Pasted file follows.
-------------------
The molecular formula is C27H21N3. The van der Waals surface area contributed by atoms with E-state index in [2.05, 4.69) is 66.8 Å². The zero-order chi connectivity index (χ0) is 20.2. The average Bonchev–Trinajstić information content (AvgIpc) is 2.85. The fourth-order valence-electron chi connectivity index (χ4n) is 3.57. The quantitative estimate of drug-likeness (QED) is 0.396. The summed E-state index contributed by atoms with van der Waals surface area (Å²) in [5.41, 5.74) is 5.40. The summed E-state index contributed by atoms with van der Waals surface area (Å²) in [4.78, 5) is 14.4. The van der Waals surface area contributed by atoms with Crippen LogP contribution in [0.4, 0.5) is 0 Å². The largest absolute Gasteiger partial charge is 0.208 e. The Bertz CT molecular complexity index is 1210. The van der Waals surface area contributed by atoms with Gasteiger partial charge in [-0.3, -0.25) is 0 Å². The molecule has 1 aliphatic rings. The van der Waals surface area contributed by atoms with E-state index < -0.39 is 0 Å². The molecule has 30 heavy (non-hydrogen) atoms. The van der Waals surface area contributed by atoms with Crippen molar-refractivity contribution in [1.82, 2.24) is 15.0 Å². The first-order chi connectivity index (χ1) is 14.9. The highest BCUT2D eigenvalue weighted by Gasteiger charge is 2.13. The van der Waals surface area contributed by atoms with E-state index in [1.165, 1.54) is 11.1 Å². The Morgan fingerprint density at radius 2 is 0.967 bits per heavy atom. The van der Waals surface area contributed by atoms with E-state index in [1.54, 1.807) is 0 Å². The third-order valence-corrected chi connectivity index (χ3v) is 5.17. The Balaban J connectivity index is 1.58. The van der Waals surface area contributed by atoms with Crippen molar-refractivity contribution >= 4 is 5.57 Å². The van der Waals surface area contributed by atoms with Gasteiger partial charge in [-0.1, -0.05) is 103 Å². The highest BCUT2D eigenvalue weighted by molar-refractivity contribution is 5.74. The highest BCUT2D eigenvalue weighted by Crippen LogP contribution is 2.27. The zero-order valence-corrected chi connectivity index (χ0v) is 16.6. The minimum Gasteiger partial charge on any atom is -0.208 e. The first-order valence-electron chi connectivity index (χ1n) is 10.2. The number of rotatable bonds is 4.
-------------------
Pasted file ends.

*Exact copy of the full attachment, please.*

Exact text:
The molecular formula is C27H21N3. The van der Waals surface area contributed by atoms with E-state index in [2.05, 4.69) is 66.8 Å². The zero-order chi connectivity index (χ0) is 20.2. The average Bonchev–Trinajstić information content (AvgIpc) is 2.85. The fourth-order valence-electron chi connectivity index (χ4n) is 3.57. The quantitative estimate of drug-likeness (QED) is 0.396. The summed E-state index contributed by atoms with van der Waals surface area (Å²) in [5.41, 5.74) is 5.40. The summed E-state index contributed by atoms with van der Waals surface area (Å²) in [4.78, 5) is 14.4. The van der Waals surface area contributed by atoms with Crippen LogP contribution in [0.4, 0.5) is 0 Å². The largest absolute Gasteiger partial charge is 0.208 e. The Bertz CT molecular complexity index is 1210. The van der Waals surface area contributed by atoms with Gasteiger partial charge in [-0.3, -0.25) is 0 Å². The molecule has 1 aliphatic rings. The van der Waals surface area contributed by atoms with E-state index < -0.39 is 0 Å². The molecule has 30 heavy (non-hydrogen) atoms. The van der Waals surface area contributed by atoms with Crippen molar-refractivity contribution in [1.82, 2.24) is 15.0 Å². The first-order chi connectivity index (χ1) is 14.9. The highest BCUT2D eigenvalue weighted by Gasteiger charge is 2.13. The van der Waals surface area contributed by atoms with E-state index in [1.165, 1.54) is 11.1 Å². The Morgan fingerprint density at radius 2 is 0.967 bits per heavy atom. The van der Waals surface area contributed by atoms with E-state index in [1.54, 1.807) is 0 Å². The third-order valence-corrected chi connectivity index (χ3v) is 5.17. The Balaban J connectivity index is 1.58. The van der Waals surface area contributed by atoms with Crippen molar-refractivity contribution >= 4 is 5.57 Å². The van der Waals surface area contributed by atoms with Gasteiger partial charge in [-0.1, -0.05) is 103 Å². The highest BCUT2D eigenvalue weighted by molar-refractivity contribution is 5.74. The highest BCUT2D eigenvalue weighted by Crippen LogP contribution is 2.27. The zero-order valence-corrected chi connectivity index (χ0v) is 16.6. The minimum Gasteiger partial charge on any atom is -0.208 e. The first-order valence-electron chi connectivity index (χ1n) is 10.2. The number of rotatable bonds is 4.